Commodity currencies explained

There are certain currencies that are linked to the price movements of commodities. Once you get to grips with the relationship phenomenon, you can take advantage of these trading opportunities. Find out what commodity currencies are and how to get started trading.

FOREX 3

Commodity currency definition

A commodity currency is a currency that moves in a correlated step with the global price of primary commodities due to certain countries’ dependency on the export of raw materials for income.

The commodities include minerals like copper, iron ore and coal, energy products such as oil and gas, precious metals, and dairy products like milk.

Commodity currencies are prevalent in countries like Australia, New Zealand, Brazil, South Africa, and Russia because their economic performance is tied to commodity exports.  

The top three and most traded currencies with the closest commodity correlations are the Canadian dollar, the Australian dollar, and the New Zealand dollar.

The Japanese yen is also considered a commodity currency. It reacts to oil price because Japan relies heavily on imported oil to match its domestic nuclear power capability.

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Let’s look at three currencies – the Australian (AUD), New Zealand (NZD) and Canadian dollars (CAD) – and consider the factors that make them commodity currencies and what commodity-related issues and events can move their price.

Australian dollar

Australia’s extensive natural resources make it one of the most resource-rich nations on the planet. It’s the globe’s most prolific coal and iron ore exporter and exports enormous quantities of gold and petroleum. As a result, commodity prices directly impact the value of the Aussie dollar versus its peers.

Because it’s the globe’s top producer and exporter of coal and iron ore, the sector’s income is highly susceptible to currency price changes.

Perhaps the main reason Australia’s currency is so closely aligned to commodities is the country’s link to China, arguably the powerhouse of global manufacturing and industrial growth.

Australia’s economic dependence on China is significant. China is Australia’s largest trading partner, accounting for 32.6% of its exports in 2019.

Australia’s mines deliver iron ore, coal, and gas to fuel China’s growth. Australia is preferred to rivals such as Brazil due to the quality of the Aussie minerals and the close geographic proximity.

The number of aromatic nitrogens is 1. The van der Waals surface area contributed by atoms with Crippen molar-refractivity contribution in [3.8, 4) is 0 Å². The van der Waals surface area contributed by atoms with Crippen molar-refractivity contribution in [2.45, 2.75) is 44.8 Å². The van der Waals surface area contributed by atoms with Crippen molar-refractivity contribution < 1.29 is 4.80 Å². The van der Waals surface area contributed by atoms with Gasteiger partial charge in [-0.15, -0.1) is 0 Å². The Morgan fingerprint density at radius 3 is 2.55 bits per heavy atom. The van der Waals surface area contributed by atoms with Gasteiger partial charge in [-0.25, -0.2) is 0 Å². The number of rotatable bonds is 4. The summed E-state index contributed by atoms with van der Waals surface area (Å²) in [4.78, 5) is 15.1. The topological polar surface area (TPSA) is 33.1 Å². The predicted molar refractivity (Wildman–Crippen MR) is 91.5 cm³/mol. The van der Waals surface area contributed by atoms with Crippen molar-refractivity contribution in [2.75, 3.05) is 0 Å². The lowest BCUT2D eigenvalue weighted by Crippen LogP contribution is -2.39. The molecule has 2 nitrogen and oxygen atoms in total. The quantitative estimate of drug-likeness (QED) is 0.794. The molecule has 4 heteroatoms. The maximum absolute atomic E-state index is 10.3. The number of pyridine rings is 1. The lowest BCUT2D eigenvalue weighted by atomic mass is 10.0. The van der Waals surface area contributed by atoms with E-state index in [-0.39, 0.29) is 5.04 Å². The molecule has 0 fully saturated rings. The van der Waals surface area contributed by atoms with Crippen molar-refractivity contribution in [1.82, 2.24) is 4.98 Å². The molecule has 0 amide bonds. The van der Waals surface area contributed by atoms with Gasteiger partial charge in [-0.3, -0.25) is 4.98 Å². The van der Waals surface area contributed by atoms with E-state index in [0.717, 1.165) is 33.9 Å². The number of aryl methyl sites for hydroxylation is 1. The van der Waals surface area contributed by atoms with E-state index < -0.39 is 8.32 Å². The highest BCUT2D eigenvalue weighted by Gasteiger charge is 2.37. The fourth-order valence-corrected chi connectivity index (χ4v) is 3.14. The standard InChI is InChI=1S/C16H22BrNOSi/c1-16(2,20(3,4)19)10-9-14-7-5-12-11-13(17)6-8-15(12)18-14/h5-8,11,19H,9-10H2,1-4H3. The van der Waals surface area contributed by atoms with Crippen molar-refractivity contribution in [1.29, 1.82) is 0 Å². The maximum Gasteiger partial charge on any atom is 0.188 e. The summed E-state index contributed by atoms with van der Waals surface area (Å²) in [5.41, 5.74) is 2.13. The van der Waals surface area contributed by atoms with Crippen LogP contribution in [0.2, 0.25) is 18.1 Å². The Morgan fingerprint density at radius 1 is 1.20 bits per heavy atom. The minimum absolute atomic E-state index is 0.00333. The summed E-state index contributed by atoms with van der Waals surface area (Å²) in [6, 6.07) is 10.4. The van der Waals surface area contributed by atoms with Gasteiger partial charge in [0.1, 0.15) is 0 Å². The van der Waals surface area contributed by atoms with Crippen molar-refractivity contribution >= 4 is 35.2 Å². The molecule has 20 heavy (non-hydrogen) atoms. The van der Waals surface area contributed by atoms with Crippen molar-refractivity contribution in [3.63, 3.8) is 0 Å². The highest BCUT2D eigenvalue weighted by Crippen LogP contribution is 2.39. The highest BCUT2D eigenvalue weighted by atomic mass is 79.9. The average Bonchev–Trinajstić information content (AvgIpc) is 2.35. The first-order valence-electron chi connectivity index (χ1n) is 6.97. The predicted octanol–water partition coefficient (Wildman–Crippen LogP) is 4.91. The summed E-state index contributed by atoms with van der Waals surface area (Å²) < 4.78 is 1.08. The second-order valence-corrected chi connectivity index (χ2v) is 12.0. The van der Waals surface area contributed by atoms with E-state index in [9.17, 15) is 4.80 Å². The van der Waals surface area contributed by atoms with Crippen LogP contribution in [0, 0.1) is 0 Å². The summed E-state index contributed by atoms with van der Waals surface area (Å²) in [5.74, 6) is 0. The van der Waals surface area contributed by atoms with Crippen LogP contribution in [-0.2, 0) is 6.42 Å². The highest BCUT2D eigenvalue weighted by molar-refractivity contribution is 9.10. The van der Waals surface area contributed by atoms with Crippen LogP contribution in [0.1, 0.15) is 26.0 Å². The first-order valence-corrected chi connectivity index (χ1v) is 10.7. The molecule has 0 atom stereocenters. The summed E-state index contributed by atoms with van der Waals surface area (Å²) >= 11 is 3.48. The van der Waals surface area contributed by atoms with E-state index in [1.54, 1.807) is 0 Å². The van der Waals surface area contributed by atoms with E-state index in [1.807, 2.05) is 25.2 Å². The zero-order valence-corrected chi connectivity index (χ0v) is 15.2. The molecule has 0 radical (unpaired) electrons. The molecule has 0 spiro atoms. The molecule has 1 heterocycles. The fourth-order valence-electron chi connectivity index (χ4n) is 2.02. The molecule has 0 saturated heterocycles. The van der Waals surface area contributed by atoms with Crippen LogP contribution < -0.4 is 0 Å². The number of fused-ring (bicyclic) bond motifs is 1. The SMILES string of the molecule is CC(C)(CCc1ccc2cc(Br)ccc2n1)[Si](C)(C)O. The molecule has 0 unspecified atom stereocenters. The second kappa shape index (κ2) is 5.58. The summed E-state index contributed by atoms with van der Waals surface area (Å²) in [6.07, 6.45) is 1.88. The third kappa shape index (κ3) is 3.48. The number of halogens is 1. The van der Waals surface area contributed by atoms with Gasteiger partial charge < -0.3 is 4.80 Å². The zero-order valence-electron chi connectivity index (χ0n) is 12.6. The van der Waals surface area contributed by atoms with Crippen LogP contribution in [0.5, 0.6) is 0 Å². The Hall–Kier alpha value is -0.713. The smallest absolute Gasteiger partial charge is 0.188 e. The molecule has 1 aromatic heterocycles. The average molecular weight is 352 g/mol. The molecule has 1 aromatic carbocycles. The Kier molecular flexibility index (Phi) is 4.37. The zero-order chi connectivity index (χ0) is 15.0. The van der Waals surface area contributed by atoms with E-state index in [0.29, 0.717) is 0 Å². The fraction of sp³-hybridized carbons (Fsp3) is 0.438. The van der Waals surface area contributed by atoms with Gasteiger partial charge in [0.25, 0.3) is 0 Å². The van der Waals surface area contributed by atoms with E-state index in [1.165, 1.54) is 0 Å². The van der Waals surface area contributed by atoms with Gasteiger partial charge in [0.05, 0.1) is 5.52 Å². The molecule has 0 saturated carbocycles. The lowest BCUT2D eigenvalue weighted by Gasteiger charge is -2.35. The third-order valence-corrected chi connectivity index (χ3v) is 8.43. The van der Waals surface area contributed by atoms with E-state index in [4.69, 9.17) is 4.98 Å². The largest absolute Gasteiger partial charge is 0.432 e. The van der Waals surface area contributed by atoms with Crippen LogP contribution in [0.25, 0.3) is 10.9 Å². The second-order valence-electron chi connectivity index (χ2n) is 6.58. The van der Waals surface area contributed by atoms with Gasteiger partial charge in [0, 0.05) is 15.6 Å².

The price Australian miners can charge for iron ore and other minerals are directly linked to China’s economic performance. If China experiences a blip or slump in economic activity and growth, its demand for raw materials and minerals will drop. As a result, Australian producers will suffer, and the value of AUD will most likely fall.

Alternatively, Australian exports provide direct insights into China’s economic performance. If China demands more raw materials and refined products from Australia, investors and traders conclude that China’s economy is expanding. The increase in demand for Aussie products will typically lead to a rise in the value of the Australian dollar.

The price of gold can also positively correlate with the Australian dollar value, especially the AUD/USD currency pair. Australia is a net exporter of gold, so when the price of gold appreciates, AUD/USD tends to rise. If gold slumps, then the price of AUD/USD can follow.

Canadian dollar

The value of the Canadian dollar versus the US dollar (USD/CAD) is strongly correlated with commodity prices, especially oil. Canada is the fifth-largest oil producer globally, and oil accounts for ten per cent of the nation’s exports.

Canada’s close geographical and cultural proximity to the US means the two economies are inextricably linked; seventy-five per cent of Canada’s 2019-2020 exports went to the United States. All oil produced and refined to other by-products gets exported to the United States.

Canada has vast natural resources and commodities, such as timber and energy and the Canadian economy is heavily reliant on their production and sale. Because oil and fuel combined are the largest exports, the oil price has a massive impact on Canada’s overall financial health and stability.

The correlation between the Canadian dollar and oil prices is primarily due to crude oil being the nation’s most significant foreign exchange contributor. When oil prices rise, the Canadian dollar typically follows due to its reliance on its export markets.

New Zealand dollar

New Zealand (NZ) is the globe’s biggest exporter of milk products and exports other farm products such as meat and wool.

Like the Australian dollar, the New Zealand dollar’s value is affected by China and the Asian continent’s economic performance and subsequent demand.